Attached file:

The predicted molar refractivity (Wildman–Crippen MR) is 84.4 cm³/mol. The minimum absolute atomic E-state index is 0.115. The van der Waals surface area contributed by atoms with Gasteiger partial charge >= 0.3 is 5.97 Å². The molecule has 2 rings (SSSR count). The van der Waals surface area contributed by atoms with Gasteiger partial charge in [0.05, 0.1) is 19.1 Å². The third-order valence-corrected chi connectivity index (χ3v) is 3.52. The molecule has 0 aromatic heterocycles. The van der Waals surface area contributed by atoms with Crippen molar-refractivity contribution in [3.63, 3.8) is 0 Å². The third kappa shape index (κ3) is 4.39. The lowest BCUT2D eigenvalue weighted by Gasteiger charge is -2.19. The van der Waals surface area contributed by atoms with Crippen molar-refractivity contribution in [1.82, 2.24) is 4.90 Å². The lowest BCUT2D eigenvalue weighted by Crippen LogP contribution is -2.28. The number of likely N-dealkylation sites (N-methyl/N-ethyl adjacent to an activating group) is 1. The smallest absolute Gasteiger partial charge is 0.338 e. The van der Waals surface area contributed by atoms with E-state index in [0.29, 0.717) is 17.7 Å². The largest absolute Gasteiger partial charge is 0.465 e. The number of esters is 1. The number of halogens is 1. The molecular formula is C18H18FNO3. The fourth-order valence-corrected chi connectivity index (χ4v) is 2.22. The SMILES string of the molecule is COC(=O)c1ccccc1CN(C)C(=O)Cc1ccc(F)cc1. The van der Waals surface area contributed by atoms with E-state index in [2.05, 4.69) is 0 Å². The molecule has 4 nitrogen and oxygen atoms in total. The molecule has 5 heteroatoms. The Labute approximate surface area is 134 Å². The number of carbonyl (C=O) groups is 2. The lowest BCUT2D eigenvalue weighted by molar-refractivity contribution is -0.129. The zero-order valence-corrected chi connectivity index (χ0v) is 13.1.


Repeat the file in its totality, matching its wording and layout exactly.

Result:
The predicted molar refractivity (Wildman–Crippen MR) is 84.4 cm³/mol. The minimum absolute atomic E-state index is 0.115. The van der Waals surface area contributed by atoms with Gasteiger partial charge >= 0.3 is 5.97 Å². The molecule has 2 rings (SSSR count). The van der Waals surface area contributed by atoms with Gasteiger partial charge in [0.05, 0.1) is 19.1 Å². The third-order valence-corrected chi connectivity index (χ3v) is 3.52. The molecule has 0 aromatic heterocycles. The van der Waals surface area contributed by atoms with Crippen molar-refractivity contribution in [3.63, 3.8) is 0 Å². The third kappa shape index (κ3) is 4.39. The lowest BCUT2D eigenvalue weighted by Gasteiger charge is -2.19. The van der Waals surface area contributed by atoms with Crippen molar-refractivity contribution in [1.82, 2.24) is 4.90 Å². The lowest BCUT2D eigenvalue weighted by Crippen LogP contribution is -2.28. The number of likely N-dealkylation sites (N-methyl/N-ethyl adjacent to an activating group) is 1. The smallest absolute Gasteiger partial charge is 0.338 e. The van der Waals surface area contributed by atoms with E-state index in [0.29, 0.717) is 17.7 Å². The largest absolute Gasteiger partial charge is 0.465 e. The number of esters is 1. The number of halogens is 1. The molecular formula is C18H18FNO3. The fourth-order valence-corrected chi connectivity index (χ4v) is 2.22. The SMILES string of the molecule is COC(=O)c1ccccc1CN(C)C(=O)Cc1ccc(F)cc1. The van der Waals surface area contributed by atoms with E-state index in [2.05, 4.69) is 0 Å². The molecule has 4 nitrogen and oxygen atoms in total. The molecule has 5 heteroatoms. The Labute approximate surface area is 134 Å². The number of carbonyl (C=O) groups is 2. The lowest BCUT2D eigenvalue weighted by molar-refractivity contribution is -0.129. The zero-order valence-corrected chi connectivity index (χ0v) is 13.1.